John Cena Is Primed for 15th World Title Run in Daniel Bryan's Absence

Alfred KonuwaFeatured ColumnistJune 20, 2014


John Cena sucks.

Or at least that's how roughly half of today's WWE audience feels about him. To some, his 14 world title reigns are impressive. To others, it's two from sacrilege.

To some, his impassioned babyface comebacks are scintillating. To others, it's superman booking.

To some, Cena's credo of "hustle, loyalty and respect" is inspirational. To others, it's corny.

Bottom line, everybody has an opinion about Cena, and he has been around long enough to hear them all. 

Twelve years into a WWE run that has been unprecedented through its divisiveness, Cena's legacy has already been written.

It's basically going through final edits as we speak.

Cena's world championship history is so prodigious that capturing the WWE World Heavyweight Championship in WWE's latest (and biggest) Ladder match in history will be just that: another edit on a Hall of Fame legacy.

During a transitional period when WWE has to deal with the brunt of a post-WrestleMania lull and a vacated WWE World Heavyweight Championship, Cena's odds of winning his second Money in the Bank match have suddenly improved.

And for all the Internet fans (many of whom support Daniel Bryan) prepared for a Twitter rampage should Cena win come June 29, Cena is the best chance they've got.

Cena, with a legacy sealed and a ceiling that has already gone as high as it's going to go, would be as interim as a WWE world heavyweight champion gets.

This wouldn't be WWE moving away from Bryan as much it would be the promotion going with the conservative choice until its risk is fully healed.

After coming out in public defense of Bryan on the June 2 episode of Raw, much to the chagrin of Stephanie McMahon, Cena basically has no choice but to uphold his support for the fallen champion and grant him a rematch of last year's SummerSlam main event.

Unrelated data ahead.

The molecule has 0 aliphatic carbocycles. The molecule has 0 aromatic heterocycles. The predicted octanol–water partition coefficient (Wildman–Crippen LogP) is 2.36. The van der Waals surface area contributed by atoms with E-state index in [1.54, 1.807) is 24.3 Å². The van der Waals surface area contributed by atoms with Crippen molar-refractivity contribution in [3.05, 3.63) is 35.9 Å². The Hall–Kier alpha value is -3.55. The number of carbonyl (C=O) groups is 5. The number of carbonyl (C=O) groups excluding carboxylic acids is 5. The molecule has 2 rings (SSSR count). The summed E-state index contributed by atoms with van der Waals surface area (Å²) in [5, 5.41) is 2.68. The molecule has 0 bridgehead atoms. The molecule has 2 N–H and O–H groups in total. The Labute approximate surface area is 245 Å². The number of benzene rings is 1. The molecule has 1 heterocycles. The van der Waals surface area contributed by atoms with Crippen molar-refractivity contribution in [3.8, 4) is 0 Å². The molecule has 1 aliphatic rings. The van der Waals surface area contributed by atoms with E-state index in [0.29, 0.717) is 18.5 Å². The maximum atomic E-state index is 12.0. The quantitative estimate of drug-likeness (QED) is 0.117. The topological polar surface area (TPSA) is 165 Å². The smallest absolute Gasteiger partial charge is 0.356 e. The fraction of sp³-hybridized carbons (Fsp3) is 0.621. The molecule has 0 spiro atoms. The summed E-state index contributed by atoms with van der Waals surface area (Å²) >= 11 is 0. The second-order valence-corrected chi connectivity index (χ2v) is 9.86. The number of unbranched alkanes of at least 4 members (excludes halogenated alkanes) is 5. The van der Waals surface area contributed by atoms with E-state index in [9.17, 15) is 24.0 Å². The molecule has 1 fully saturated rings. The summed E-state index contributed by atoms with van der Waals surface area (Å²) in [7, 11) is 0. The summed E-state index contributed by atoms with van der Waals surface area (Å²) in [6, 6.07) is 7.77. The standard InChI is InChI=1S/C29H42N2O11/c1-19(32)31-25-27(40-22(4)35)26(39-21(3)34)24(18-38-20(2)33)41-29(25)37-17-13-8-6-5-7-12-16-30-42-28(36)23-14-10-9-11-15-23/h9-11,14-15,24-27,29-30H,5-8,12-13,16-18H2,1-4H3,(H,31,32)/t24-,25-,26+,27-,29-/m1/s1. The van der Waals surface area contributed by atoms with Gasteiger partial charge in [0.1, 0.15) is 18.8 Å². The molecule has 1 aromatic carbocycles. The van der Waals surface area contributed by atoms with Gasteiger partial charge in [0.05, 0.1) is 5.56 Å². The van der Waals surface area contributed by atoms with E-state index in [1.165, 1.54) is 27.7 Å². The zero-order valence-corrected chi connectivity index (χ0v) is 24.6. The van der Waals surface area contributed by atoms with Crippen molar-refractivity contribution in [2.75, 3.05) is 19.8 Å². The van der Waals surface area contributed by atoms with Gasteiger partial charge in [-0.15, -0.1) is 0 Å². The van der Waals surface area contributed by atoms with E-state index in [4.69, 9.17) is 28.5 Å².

Leading up to WWE's previous "biggest Ladder match of all time," Cena was basically forced into blurting out similar sentiments.

During a segment that was hijacked by Bryan's hometown fans, James Caldwell of PWTorch noted Cena's acknowledgement of a future rematch in his recap:

"Heck, the only legit title shot Bryan ever got was against [John Cena], and Bryan won. Loud 'Yes!' chants from the crowd as Bryan smiled in the background. Cena then gave Bryan a fair re-match if he wins the title match on Sunday. They shook on it."

Is it possible that a field sprinkled with so many intriguing combatants to megafans may render Cena—evil empire unto himself—the sentimental favorite? 

A first-time world championship win for Bray Wyatt, Cesaro or Roman Reigns could be seen as WWE going in a different direction.

Say one of those potential first-time champions with an unknown ceiling begins to move the ratings needle.

What would that do to Bryan's chances of returning to his post?

Savvy Bryan fans, you should best cheer for Cena, even if he clashes with alternate choices who will also be competing.

Because to some, Cena sucks. And that's music to Bryan's beard.

Listen here for Alfred Konuwa's full thoughts on John Cena, Daniel Bryan and Money in the Bank.